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Proc Biol Sci. Dec 7, 2006; 273(1604): 3001–3009.
Published online Aug 23, 2006. doi:  10.1098/rspb.2006.3678
PMCID: PMC1639520

Ecological correlates of population genetic structure: a comparative approach using a vertebrate metacommunity

Abstract

Identifying ecological factors associated with population genetic differentiation is important for understanding microevolutionary processes and guiding the management of threatened populations. We identified ecological correlates of several population genetic parameters for three interacting species (two garter snakes and an anuran) that occupy a common landscape. Using multiple regression analysis, we found that species interactions were more important in explaining variation in population genetic parameters than habitat and nearest-neighbour characteristics. Effective population size was best explained by census size, while migration was associated with differences in species abundance. In contrast, genetic distance was poorly explained by the ecological correlates that we tested, but geographical distance was prominent in models for all species. We found substantially different population dynamics for the prey species relative to the two predators, characterized by larger effective sizes, lower gene flow and a state of migration-drift equilibrium. We also identified an escarpment formed by a series of block faults that serves as a barrier to dispersal for the predators. Our results suggest that successful landscape-level management should incorporate genetic and ecological data for all relevant species, because even closely associated species can exhibit very different population genetic dynamics on the same landscape.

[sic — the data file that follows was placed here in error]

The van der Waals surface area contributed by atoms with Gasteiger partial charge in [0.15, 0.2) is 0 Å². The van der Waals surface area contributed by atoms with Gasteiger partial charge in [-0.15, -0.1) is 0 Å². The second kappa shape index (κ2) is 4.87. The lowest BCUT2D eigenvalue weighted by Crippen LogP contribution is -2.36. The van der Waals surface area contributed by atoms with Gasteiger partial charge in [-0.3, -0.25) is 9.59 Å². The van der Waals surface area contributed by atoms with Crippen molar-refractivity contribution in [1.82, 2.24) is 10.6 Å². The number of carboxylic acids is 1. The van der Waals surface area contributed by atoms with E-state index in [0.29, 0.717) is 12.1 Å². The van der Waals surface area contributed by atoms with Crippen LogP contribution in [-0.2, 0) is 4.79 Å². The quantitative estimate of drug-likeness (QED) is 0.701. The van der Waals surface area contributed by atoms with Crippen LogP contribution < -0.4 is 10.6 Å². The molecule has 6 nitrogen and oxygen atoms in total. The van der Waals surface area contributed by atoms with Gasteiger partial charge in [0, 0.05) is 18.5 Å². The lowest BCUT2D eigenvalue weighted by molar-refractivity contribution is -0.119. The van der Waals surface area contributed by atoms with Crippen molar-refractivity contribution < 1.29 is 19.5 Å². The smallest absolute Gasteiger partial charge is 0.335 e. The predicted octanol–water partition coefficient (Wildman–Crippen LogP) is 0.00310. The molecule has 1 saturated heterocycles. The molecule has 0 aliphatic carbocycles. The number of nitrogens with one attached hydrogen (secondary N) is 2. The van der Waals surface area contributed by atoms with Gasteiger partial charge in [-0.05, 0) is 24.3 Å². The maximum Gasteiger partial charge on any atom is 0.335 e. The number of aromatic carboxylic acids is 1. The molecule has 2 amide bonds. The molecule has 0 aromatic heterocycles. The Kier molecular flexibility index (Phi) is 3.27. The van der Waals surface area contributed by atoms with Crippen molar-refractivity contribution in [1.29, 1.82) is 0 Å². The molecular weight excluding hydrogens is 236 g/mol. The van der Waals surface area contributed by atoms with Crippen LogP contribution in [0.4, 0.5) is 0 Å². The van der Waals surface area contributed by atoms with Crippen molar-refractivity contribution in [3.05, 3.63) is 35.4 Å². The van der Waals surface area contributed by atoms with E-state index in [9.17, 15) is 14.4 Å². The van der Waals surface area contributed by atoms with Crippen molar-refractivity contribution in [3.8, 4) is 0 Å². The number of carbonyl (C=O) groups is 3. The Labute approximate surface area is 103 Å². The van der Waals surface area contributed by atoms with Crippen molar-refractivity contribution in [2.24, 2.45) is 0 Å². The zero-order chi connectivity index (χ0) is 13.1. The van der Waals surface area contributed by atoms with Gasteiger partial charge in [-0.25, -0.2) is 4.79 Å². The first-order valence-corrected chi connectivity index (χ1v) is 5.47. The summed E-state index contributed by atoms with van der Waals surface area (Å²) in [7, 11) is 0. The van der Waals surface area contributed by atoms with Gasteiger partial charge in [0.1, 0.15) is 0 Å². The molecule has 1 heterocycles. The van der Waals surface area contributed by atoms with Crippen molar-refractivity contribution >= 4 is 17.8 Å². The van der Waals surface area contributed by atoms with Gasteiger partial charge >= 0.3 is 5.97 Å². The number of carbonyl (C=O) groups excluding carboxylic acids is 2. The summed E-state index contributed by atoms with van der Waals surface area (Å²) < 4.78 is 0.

Keywords: barriers to dispersal, Bufo boreas, landscape genetics, microsatellites, Thamnophis elegans, Thamnophis sirtalis

1. Introduction